In May, EPA issued its 2016 Final Effluent Guidelines (ELG) Program Plan, which is EPA’s first screening step to selection of industries for possible revision or development of technology-based limits on wastewater discharges (i.e., effluent limitations guidelines and standards (ELGs)). 83 Fed. Reg. 19281 (May 2, 2018). EPA releases a new ELG plan every two years, and the process bears watching because it cuts across all industry types (there are 59 industries with final ELGs in place) and provides some perspective on EPA’s assessment of pollutants of concern and emerging technologies to address those pollutants.

Traditionally, EPA uses its ELG plans to indicate which individual industries will be evaluated for possible revision of existing ELGs or development of new ELGs. But the final 2016 Plan takes an unusual approach by focusing on several holistic studies, rather than more detailed study of selected industries. The Plan announces EPA’s intention to conduct two industry-wide studies, one on nutrients and the other on per- and polyfluoroalkyl substances (commonly known as PFASs). According to EPA, PFASs can accumulate in the human body and certain PFASs have caused tumors and immunological effects in laboratory animals. EPA states that the “near term goal of [the ELG] studies is to identify the extent to which these pollutants are discharged from industrial categories.” 2016 Plan, p. 1-1.

As far as the nutrients study, EPA’s primary objective is to identify industries discharging nutrients and evaluate whether there is any potential to reduce those discharges. 2016 Plan, p. 7-1. If EPA identifies industries discharging nutrients, they may become candidates for ELG development or revision in future ELG rulemakings. While EPA is well aware that the largest sources of nutrients in waterbodies are nonpoint sources such as stormwater runoff, the nutrients study shows EPA’s determination to address all sources of nutrients, even if the contribution of nutrients is relatively minor when compared to the contribution from nonpoint sources.

The focus on nutrients also indicates a shift from EPA’s traditional focus on discharges containing toxic pollutants. For decades, EPA has computed a metric known as “toxic-weighted pound equivalents” (TWPE) for pollutants of concern from individual industries. Through this metric, discharges of toxic pollutants (such as mercury) are given more “weight” than discharges of less toxic substances (such as aluminum) for purposes of informing regulatory decision-making. But nutrients are not high in toxicity. EPA acknowledges this and defends its focus on nutrients despite their relatively low TWPE values: “EPA disagrees . . . that TWPE is an appropriate indicator of nutrient discharges. Toxicity is not the pollutants’ primary environmental impact. Excessive nitrogen and phosphorus in our waters can lead to a variety of problems including eutrophication and harmful algal blooms, with impacts on drinking water, recreation and aquatic life.” 2016 Final ELG Plan Response to Comments, p. 27. With this statement, EPA appears to be ushering in an approach that moves toward a more holistic evaluation of pollutants and their effects on the environment.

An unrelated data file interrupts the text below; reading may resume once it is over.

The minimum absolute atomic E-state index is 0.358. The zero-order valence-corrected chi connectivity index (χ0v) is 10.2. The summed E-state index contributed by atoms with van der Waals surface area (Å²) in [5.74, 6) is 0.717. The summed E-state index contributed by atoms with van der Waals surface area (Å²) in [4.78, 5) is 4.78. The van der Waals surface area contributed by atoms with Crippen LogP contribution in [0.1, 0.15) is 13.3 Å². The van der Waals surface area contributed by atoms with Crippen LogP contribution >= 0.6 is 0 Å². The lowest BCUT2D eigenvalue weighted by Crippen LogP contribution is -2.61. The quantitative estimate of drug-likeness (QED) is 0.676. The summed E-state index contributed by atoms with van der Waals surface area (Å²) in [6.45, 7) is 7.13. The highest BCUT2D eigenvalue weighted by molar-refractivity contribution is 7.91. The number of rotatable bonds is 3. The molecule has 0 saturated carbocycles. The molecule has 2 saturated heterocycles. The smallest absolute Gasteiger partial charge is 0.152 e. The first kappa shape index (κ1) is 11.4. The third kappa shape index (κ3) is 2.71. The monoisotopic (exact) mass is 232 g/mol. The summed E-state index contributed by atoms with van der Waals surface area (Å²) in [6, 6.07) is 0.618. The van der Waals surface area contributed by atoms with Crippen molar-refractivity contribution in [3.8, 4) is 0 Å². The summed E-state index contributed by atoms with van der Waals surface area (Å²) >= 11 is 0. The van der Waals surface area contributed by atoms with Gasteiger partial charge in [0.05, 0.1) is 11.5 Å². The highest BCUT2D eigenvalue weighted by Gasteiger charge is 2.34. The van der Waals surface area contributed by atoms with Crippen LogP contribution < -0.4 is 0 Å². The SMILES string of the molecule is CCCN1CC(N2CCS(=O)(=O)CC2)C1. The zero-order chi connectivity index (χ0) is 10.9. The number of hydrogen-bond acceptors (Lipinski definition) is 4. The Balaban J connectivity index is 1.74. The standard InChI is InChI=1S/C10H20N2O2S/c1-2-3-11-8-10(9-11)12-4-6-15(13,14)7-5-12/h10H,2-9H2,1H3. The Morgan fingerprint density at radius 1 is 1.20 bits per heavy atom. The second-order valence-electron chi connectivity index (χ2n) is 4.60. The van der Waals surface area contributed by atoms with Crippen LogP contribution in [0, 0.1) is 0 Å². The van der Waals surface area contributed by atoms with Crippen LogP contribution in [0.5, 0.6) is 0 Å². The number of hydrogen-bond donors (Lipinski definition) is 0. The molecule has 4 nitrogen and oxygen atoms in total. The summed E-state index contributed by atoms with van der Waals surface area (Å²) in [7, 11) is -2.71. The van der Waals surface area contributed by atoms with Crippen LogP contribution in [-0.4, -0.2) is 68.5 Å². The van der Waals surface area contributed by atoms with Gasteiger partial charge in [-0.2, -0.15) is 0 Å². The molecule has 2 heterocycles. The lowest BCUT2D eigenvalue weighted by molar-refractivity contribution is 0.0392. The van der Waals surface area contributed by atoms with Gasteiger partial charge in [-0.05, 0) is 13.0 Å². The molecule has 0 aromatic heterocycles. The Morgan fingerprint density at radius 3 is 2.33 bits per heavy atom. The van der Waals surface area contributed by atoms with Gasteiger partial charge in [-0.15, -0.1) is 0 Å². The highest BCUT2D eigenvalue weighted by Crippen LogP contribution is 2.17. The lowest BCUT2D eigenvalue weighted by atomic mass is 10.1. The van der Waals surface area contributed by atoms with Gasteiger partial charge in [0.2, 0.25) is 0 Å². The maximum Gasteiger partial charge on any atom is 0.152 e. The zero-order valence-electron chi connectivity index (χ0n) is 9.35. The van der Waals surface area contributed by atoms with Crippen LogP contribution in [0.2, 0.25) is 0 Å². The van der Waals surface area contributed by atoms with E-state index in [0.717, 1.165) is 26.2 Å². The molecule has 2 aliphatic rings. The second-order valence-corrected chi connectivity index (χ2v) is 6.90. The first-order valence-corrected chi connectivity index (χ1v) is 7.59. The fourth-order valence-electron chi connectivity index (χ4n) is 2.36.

The PFASs study will focus on discharges from industrial categories that may be using long-chain PFASs, as well as industries that may produce or use short-chain PFASs. 2016 Plan, p. 7-2. Other EPA offices are working to phase out the use of long-chain PFASs, and there is an increasing research focus on PFASs, particularly as to their potential presence in drinking water. In May 2018, EPA hosted a National Leadership Summit on PFASs. At the Summit, former EPA Administrator Pruitt announced that EPA would take the following actions to address PFASs:

  • EPA will initiate steps to evaluate the need for a maximum contaminant level (MCL) for two PFASs of concern, perfluorooctanoic acid (PFOA) and perfluorooctane sulfonate acid (PFOS).
  • EPA will begin the process to propose designating PFOA and PFOS as “hazardous substances” through one of the available statutory mechanisms, including potentially CERCLA Section 102.
  • EPA will develop groundwater cleanup recommendations for PFOA and PFOS at contaminated sites.
  • EPA will work in close collaboration with federal and state partners to develop toxicity values for certain PFASs.

The Office of Water may or may not end up promulgating ELGs related to PFASs. Actions of other EPA offices may be deemed adequate, or the results of the ELG-based study may show very limited discharges of these compounds.

Whether or not you are affected by EPA’s new areas of study, it is a good idea to review each ELG Plan for information related to individual industries for a number of reasons. First, EPA uses data reported by industry members (both Toxic Release Inventory data and Discharge Monitoring Report data) to estimate pollutant loadings for each industry. If an industry member has erroneously reported a value (e.g., by using the wrong unit of measure), or if EPA misinterprets what is being reported, then the loadings attributed to an industry may be overstated. Any overestimate of pollutant loadings creates a greater likelihood that the industry will be targeted for ELG revisions. Second, EPA has compiled a database of treatment technologies applicable to industrial wastewaters. According to EPA, the database contains data for 54 treatment technologies and technology performance data for 27 out of 59 industry categories, with removal performance for 195 pollutants. 2016 Plan, p. 4-12. This database is a developing resource that may be useful in identifying industry trends and getting ahead of the game on technology adaptation and selection. The database is available at